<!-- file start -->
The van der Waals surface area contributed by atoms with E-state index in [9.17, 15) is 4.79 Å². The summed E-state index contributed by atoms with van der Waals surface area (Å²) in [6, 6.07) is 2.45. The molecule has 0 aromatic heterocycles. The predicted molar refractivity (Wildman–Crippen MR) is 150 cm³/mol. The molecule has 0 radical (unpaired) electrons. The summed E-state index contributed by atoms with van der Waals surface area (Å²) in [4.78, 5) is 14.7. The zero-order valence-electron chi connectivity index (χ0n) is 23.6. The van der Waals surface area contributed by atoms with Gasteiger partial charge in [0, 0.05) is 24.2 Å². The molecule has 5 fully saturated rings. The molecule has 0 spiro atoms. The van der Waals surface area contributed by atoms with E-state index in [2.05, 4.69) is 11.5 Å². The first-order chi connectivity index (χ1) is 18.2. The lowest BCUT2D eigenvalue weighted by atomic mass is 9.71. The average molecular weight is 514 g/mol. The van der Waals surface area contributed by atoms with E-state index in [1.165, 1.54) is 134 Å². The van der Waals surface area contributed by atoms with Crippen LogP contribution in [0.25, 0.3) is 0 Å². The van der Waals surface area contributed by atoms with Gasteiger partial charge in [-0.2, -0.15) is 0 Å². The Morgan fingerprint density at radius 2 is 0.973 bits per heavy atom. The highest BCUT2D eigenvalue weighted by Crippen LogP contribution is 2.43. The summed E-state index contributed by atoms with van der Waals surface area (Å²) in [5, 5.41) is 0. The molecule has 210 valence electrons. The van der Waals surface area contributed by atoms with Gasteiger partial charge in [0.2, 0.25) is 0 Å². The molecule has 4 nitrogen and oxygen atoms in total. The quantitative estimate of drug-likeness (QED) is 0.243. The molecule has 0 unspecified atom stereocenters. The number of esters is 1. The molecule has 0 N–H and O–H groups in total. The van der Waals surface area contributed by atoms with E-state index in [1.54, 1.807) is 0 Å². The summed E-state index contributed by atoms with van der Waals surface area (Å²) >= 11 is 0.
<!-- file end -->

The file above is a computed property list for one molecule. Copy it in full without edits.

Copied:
The van der Waals surface area contributed by atoms with E-state index in [9.17, 15) is 4.79 Å². The summed E-state index contributed by atoms with van der Waals surface area (Å²) in [6, 6.07) is 2.45. The molecule has 0 aromatic heterocycles. The predicted molar refractivity (Wildman–Crippen MR) is 150 cm³/mol. The molecule has 0 radical (unpaired) electrons. The summed E-state index contributed by atoms with van der Waals surface area (Å²) in [4.78, 5) is 14.7. The zero-order valence-electron chi connectivity index (χ0n) is 23.6. The van der Waals surface area contributed by atoms with Gasteiger partial charge in [0, 0.05) is 24.2 Å². The molecule has 5 fully saturated rings. The molecule has 0 spiro atoms. The van der Waals surface area contributed by atoms with E-state index in [2.05, 4.69) is 11.5 Å². The first-order chi connectivity index (χ1) is 18.2. The lowest BCUT2D eigenvalue weighted by atomic mass is 9.71. The average molecular weight is 514 g/mol. The van der Waals surface area contributed by atoms with E-state index in [1.165, 1.54) is 134 Å². The van der Waals surface area contributed by atoms with Crippen LogP contribution in [0.25, 0.3) is 0 Å². The van der Waals surface area contributed by atoms with Gasteiger partial charge in [-0.2, -0.15) is 0 Å². The Morgan fingerprint density at radius 2 is 0.973 bits per heavy atom. The highest BCUT2D eigenvalue weighted by Crippen LogP contribution is 2.43. The summed E-state index contributed by atoms with van der Waals surface area (Å²) in [5, 5.41) is 0. The molecule has 210 valence electrons. The van der Waals surface area contributed by atoms with Gasteiger partial charge in [0.2, 0.25) is 0 Å². The molecule has 4 nitrogen and oxygen atoms in total. The quantitative estimate of drug-likeness (QED) is 0.243. The molecule has 0 unspecified atom stereocenters. The number of esters is 1. The molecule has 0 N–H and O–H groups in total. The van der Waals surface area contributed by atoms with E-state index in [1.54, 1.807) is 0 Å². The summed E-state index contributed by atoms with van der Waals surface area (Å²) >= 11 is 0.